Witness to War

Canada’s first war poet endured suffering

Poet Suzanne Steele in the belly of a Canadian Chinook helicopter.

Canada’s first war poet endured suffering

Private Kevin McKay was two days away from returning home to Canada when he was struck by a roadside bomb. On foot patrol 15 kilometres outside Kandahar city, the 24-year-old became the 144th Canadian soldier to die in the Afghanistan conflict.

But the memory of the young soldier lives on. In verse and prose, Vancouver Island’s Suzanne Steele tells his story — and the stories of so many others who risk their lives serving the country. Steele, a communications analyst in Metchosin, found her literary calling in documenting the lives of Canadian soldiers serving in war-torn countries. The topic, she says, chose her.

“Art is not just about the pretty and the beautiful. It’s about all facets of human life. In war we see the best and the worst of people. I’m not pro-war. I’m a witness to war,” Steele says.

In writing her first war poem, Steele set out on a journey that would eventually lead her to fly over Taliban territory. Elegy for an Infantryman, an homage to fallen soldier Anthony Boneca, demanded a detailed description of the Afghan dust. “I YouTubed it, I Googled it. I was stuck,” Steele remembers. “If you don’t get it right as an artist, I don’t think it’s worthwhile.”

Determined to get it right, she applied for the Canadian Forces Artist Program, which allows artists to portray the work of soldiers in the field. A few months later, she was accepted as the country’s first war poet and spent 18 months visiting military bases in Canada.

In 2009, she went to Afghanistan. She stayed three weeks — a time that would mark her for the rest of her life.

 “Once you go and have this profound experience, it never leaves you,” Steele says. Something in her dark eyes leaves no doubt about that.

“War can make us and can break us. I think it’s making me, but it’s a heavy load, too. There’s been a lot of suffering.” Five of the soldiers she knew died, and shortly before her departure to Afghanistan, a major incident in her personal life almost made her cancel her plans.

It was her 14-year-old daughter, Ella, who encouraged her to keep going. “She told me to finish what I started because I felt like I couldn’t do it. She was amazing,” Steele says. Ella also makes sure her mother doesn’t swear too much after coming home from the base.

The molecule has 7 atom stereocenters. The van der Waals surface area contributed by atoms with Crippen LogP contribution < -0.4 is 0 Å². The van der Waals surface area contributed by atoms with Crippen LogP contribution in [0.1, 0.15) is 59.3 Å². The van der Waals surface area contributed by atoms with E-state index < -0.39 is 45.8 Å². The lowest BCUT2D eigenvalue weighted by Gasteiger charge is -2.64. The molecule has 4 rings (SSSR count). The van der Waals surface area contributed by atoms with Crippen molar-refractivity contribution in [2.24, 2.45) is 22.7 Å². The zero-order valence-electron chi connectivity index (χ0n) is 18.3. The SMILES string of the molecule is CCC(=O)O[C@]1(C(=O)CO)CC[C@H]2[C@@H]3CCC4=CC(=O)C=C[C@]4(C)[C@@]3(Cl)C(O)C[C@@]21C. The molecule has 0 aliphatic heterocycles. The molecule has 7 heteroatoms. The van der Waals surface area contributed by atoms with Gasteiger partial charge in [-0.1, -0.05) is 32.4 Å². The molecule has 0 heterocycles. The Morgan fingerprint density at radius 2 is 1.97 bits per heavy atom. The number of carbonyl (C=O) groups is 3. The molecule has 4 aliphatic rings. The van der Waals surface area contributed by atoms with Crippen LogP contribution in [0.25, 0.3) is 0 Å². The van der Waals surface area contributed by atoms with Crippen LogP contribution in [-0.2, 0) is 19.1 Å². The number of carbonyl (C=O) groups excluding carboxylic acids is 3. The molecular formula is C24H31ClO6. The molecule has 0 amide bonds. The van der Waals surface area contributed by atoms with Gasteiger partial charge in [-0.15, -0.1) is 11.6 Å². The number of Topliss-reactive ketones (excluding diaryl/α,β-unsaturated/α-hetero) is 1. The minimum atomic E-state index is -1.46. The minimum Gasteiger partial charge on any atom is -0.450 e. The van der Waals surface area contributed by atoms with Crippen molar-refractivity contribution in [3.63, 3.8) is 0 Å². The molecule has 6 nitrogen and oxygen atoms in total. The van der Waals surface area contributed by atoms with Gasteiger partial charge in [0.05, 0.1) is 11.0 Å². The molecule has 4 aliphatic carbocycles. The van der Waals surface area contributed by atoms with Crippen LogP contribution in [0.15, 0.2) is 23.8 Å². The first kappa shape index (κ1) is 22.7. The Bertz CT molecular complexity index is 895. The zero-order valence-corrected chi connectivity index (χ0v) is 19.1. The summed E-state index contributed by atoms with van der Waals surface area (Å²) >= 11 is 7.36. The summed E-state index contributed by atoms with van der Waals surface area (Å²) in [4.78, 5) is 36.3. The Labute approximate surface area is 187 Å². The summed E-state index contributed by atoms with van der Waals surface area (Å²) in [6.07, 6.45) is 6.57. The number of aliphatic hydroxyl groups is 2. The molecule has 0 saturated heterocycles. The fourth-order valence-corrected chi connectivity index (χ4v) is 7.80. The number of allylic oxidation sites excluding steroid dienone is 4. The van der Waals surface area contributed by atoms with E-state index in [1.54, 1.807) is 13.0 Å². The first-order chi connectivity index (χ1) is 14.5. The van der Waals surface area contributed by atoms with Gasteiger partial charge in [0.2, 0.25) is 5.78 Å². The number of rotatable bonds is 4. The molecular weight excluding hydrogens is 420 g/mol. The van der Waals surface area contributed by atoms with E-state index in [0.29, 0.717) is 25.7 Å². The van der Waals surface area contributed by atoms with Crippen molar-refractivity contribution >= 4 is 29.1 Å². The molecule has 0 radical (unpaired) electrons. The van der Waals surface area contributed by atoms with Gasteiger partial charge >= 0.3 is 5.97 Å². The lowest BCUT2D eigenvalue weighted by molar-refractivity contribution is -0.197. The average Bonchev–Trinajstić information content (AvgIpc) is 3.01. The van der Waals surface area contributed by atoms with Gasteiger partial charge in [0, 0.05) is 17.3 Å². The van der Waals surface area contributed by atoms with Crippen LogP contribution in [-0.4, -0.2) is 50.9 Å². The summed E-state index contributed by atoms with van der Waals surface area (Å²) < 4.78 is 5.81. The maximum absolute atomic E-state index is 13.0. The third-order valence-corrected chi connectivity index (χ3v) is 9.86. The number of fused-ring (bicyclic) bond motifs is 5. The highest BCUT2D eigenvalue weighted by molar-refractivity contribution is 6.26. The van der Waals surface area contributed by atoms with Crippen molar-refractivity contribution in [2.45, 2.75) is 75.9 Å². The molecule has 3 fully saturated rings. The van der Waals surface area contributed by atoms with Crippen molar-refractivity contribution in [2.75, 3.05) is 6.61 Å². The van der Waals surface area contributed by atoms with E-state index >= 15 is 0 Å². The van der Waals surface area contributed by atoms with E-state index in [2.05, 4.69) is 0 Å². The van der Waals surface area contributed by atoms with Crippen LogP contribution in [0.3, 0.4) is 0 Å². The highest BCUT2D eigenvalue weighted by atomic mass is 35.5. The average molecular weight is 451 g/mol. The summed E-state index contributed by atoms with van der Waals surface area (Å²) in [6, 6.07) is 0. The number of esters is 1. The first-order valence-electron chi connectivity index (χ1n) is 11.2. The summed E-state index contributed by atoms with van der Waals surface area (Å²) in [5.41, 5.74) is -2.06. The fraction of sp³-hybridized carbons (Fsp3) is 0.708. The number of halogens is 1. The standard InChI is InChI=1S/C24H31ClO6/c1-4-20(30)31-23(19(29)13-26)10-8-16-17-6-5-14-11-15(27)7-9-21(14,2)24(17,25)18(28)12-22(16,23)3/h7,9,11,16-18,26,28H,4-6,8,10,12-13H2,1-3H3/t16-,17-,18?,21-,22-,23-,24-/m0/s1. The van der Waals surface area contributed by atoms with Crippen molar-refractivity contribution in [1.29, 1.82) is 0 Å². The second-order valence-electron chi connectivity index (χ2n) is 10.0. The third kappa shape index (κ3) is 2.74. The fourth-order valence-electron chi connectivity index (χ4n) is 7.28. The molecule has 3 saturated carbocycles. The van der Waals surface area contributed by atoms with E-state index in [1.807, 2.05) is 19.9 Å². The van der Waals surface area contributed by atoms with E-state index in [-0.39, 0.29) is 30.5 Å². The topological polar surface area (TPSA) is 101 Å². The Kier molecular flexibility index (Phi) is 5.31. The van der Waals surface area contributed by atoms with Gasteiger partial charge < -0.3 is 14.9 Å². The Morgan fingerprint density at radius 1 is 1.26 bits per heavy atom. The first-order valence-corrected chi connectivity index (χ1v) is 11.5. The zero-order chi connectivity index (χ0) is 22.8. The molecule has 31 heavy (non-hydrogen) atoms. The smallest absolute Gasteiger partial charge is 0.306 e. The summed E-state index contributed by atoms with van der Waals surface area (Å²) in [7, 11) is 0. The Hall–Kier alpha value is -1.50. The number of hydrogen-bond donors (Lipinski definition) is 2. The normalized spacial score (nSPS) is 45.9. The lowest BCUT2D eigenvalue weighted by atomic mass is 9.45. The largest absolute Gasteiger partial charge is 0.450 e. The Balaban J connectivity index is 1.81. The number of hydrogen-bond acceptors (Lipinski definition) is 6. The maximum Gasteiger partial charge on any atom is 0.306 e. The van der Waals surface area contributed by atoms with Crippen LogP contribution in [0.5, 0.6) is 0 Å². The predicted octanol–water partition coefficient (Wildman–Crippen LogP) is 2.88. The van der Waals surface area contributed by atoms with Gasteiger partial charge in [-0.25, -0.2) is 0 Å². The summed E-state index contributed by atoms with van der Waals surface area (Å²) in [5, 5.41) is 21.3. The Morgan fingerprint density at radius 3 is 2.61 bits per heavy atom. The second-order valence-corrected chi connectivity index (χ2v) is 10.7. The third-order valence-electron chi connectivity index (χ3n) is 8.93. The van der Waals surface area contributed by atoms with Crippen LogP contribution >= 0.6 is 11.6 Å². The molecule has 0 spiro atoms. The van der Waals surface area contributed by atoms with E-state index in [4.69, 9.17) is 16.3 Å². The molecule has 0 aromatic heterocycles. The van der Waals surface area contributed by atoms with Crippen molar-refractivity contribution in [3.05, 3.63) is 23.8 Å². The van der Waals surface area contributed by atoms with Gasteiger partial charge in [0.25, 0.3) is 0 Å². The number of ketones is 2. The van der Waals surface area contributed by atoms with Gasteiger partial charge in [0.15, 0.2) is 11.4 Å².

“I’d have to clean up my act,” Steele says, laughing.

She also grew accustomed to army jokes. “The one thing I really fail at is conveying their sense of humour,” Steele says. “I actually really miss being out with them, because these guys are so freaking funny.” When she talks about her time with the troops, she uses terms like KAF, IEDs, RPGs, and blue rockets, and then quickly explains them to the layperson — blue rockets are what the soldiers baptized their portable toilets.

Sitting in a rocking chair at her kitchen table, she writes about her helicopter ride outside the wire, about the Desert Diver, McKay, Angel and the other boys. She calls them the boys, or guys, and this includes the females. She lights a candle and sips loose-leaf tea while painting a mental picture of the Afghan landscape, the deserted Russian schoolhouse, the old men with donkeys.

A cat, Rosie, purrs in her lap. The cottage is filled with the smell of burning firewood. On the table lies yet another work in progress. She’s knitting socks in Air Force blue. Compared to the Kandahar Airfield, Steele is looking forward to a little boredom.

Her goal is to stay home for the next six months and write. A play and a book are on the way. She has finished writing over a thousand pages, which is only the beginning.

“It just pours out of you. I could write all day, every day, right now,” Steele says. “There are years of work coming out of this.” Warpoet.ca, the website she hosts, also serves as her notebook, helping her to organize, revive and relive her memories.

While her work is studied at a Master’s level in the U.K., she is less known in Canada. “Publishers are very, very shy of me, possibly because I’m perceived as a propagandist,” Steele says. Her position as war artist is unpaid. She owns all of her work, and says she has never been told what to write. Negative reactions to her poetry surprise her. To her, war is a topic like any other.

“War is like an orange — it simply is,” Steele says. “As an artist, it is my job to witness. . . . Soldiers hate war. If you’ve seen war, you hate it.”

Still, she wants to return to Afghanistan, and stay longer with the troops. “I’d go back in a heartbeat.” M

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